The error message is actually pretty good: it tells you to use the netsh command-line utility, passing the specified endpoint and your login identity (domainname\username). To do that from your Start menu, right-click on the Command Prompt and select Run as Administrator. When the window opens, enter the netsh command as shown in the error message, inserting your domainname/username (if you're not sure who you are, use the whoami command to display your current identity). Everything should work the next time you test your application.

At this point the router is sending requests for the original service to the original service -- not much value added. The next step is to replace the CustomerService ServiceEndpoint added to the table with the EnhancedService ServiceEndpoint to which you want to redirect requests. You can do that without having to shut down the host by updating the list of service endpoints associated with the MessageFilter. This code, for instance, removes the ServiceEndpoint named MainService from the list of services used with my message filter and adds the ServiceEndpoint held in EnhancedService:

primaryEndPoints.Remove(MainService);
primaryEndPoints.Add(BackupService);

More Rules
While I've used the MatchAllMessageFilter here, there are about a half-dozen more MessageFilters included in the .NET Framework 4. For instance, the ActionMessageFilter lets you redirect requests for specific methods or operations to a different service. This example would let me redirect requests to the GetCustomerById method to some other service with an identical method name:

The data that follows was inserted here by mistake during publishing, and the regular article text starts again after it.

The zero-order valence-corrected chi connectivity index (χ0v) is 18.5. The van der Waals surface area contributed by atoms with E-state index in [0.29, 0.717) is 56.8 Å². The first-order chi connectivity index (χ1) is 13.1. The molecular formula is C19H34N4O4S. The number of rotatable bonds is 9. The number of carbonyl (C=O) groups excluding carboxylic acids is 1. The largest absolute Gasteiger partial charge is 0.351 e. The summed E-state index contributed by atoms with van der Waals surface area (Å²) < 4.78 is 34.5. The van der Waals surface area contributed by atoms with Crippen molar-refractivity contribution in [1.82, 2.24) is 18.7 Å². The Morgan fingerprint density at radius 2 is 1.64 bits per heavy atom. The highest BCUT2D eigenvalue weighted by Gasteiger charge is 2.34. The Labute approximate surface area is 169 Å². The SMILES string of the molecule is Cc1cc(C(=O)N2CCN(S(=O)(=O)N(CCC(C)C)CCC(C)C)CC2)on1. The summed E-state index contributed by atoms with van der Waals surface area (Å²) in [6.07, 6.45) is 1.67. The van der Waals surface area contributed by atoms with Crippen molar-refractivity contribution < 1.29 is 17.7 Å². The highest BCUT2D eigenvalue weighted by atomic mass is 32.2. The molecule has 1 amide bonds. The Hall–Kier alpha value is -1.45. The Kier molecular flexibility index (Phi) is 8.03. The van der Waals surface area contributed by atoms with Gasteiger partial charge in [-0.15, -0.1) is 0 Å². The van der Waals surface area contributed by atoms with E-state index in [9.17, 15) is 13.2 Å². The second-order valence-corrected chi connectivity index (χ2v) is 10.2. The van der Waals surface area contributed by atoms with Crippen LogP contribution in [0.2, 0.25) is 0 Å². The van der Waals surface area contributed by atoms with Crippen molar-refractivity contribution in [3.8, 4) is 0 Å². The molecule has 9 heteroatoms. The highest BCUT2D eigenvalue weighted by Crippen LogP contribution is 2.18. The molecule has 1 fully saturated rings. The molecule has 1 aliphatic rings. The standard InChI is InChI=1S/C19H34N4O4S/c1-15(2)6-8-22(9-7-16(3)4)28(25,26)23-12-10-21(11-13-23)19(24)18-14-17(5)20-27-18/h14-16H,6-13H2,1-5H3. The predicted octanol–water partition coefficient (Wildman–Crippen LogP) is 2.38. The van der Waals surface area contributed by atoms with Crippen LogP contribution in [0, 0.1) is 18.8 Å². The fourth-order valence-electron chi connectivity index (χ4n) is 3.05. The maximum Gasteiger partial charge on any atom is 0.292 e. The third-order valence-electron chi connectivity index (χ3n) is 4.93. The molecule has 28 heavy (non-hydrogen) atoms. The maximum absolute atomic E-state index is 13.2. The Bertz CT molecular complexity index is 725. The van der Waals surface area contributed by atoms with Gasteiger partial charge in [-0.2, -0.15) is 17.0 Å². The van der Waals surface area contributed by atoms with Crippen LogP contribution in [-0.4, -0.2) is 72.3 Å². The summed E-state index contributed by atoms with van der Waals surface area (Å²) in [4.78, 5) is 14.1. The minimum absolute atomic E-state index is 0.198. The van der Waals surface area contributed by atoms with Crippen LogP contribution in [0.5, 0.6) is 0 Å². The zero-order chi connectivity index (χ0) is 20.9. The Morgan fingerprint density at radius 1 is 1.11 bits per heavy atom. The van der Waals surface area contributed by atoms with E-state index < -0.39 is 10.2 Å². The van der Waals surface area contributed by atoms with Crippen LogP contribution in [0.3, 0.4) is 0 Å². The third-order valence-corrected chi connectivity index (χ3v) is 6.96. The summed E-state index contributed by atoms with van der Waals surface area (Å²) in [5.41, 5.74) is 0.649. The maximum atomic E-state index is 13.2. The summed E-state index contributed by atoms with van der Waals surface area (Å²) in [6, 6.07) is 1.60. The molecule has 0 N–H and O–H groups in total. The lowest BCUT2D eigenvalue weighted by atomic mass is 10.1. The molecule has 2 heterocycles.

primaryEndPoints.Add(MainService);
ActionMessageFilter amf = new ActionMessageFilter(
  "http://www.phvis.com/customermanagement/ICustomerService/GetCustomerById");
mft.Add(amf, primaryEndPoints);

If none of the included MessageFilters meet your needs, you can build your own custom MessageFilter on top of the base MessageFilter class.

But the real issue is when you should do this: You should create the router as part of writing your service, so that you can pass your router's endpoint rather than the service's endpoint to consumers (though, of course, moving an existing service to a new address and assigning the router the service's old address wouldn't be too awkward to implement).

Once consumers are accessing your services through your router, you can do whatever you need to behind the router. A little bit of preventative maintenance at the start will give you lots of flexibility at the end.